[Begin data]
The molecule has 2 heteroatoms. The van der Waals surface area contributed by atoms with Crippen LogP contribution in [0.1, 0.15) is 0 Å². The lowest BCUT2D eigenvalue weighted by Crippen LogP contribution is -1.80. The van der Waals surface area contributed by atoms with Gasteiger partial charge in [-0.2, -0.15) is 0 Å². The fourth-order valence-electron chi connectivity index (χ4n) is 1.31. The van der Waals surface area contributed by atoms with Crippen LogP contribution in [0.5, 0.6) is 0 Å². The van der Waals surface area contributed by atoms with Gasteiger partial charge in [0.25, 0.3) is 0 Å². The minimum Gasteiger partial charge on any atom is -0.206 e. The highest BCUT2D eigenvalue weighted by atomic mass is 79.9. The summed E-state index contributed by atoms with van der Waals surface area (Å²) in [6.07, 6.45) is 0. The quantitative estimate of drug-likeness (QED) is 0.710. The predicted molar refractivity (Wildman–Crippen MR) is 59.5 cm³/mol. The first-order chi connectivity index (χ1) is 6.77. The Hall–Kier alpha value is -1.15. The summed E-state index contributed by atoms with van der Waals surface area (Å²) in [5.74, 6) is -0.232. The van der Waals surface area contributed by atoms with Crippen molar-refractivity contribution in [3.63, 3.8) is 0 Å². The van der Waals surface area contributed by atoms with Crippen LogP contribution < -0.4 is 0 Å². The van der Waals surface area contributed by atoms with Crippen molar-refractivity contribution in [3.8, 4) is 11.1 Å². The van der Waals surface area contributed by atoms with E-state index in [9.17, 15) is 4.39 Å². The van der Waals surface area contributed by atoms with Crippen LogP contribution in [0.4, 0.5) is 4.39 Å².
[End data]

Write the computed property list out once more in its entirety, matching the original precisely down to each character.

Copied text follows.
The molecule has 2 heteroatoms. The van der Waals surface area contributed by atoms with Crippen LogP contribution in [0.1, 0.15) is 0 Å². The lowest BCUT2D eigenvalue weighted by Crippen LogP contribution is -1.80. The van der Waals surface area contributed by atoms with Gasteiger partial charge in [-0.2, -0.15) is 0 Å². The fourth-order valence-electron chi connectivity index (χ4n) is 1.31. The van der Waals surface area contributed by atoms with Crippen LogP contribution in [0.5, 0.6) is 0 Å². The van der Waals surface area contributed by atoms with Gasteiger partial charge in [0.25, 0.3) is 0 Å². The minimum Gasteiger partial charge on any atom is -0.206 e. The highest BCUT2D eigenvalue weighted by atomic mass is 79.9. The summed E-state index contributed by atoms with van der Waals surface area (Å²) in [6.07, 6.45) is 0. The quantitative estimate of drug-likeness (QED) is 0.710. The predicted molar refractivity (Wildman–Crippen MR) is 59.5 cm³/mol. The first-order chi connectivity index (χ1) is 6.77. The Hall–Kier alpha value is -1.15. The summed E-state index contributed by atoms with van der Waals surface area (Å²) in [5.74, 6) is -0.232. The van der Waals surface area contributed by atoms with Crippen molar-refractivity contribution in [3.63, 3.8) is 0 Å². The van der Waals surface area contributed by atoms with Crippen LogP contribution < -0.4 is 0 Å². The van der Waals surface area contributed by atoms with Crippen molar-refractivity contribution in [3.8, 4) is 11.1 Å². The van der Waals surface area contributed by atoms with E-state index in [9.17, 15) is 4.39 Å². The van der Waals surface area contributed by atoms with Crippen LogP contribution in [0.4, 0.5) is 4.39 Å².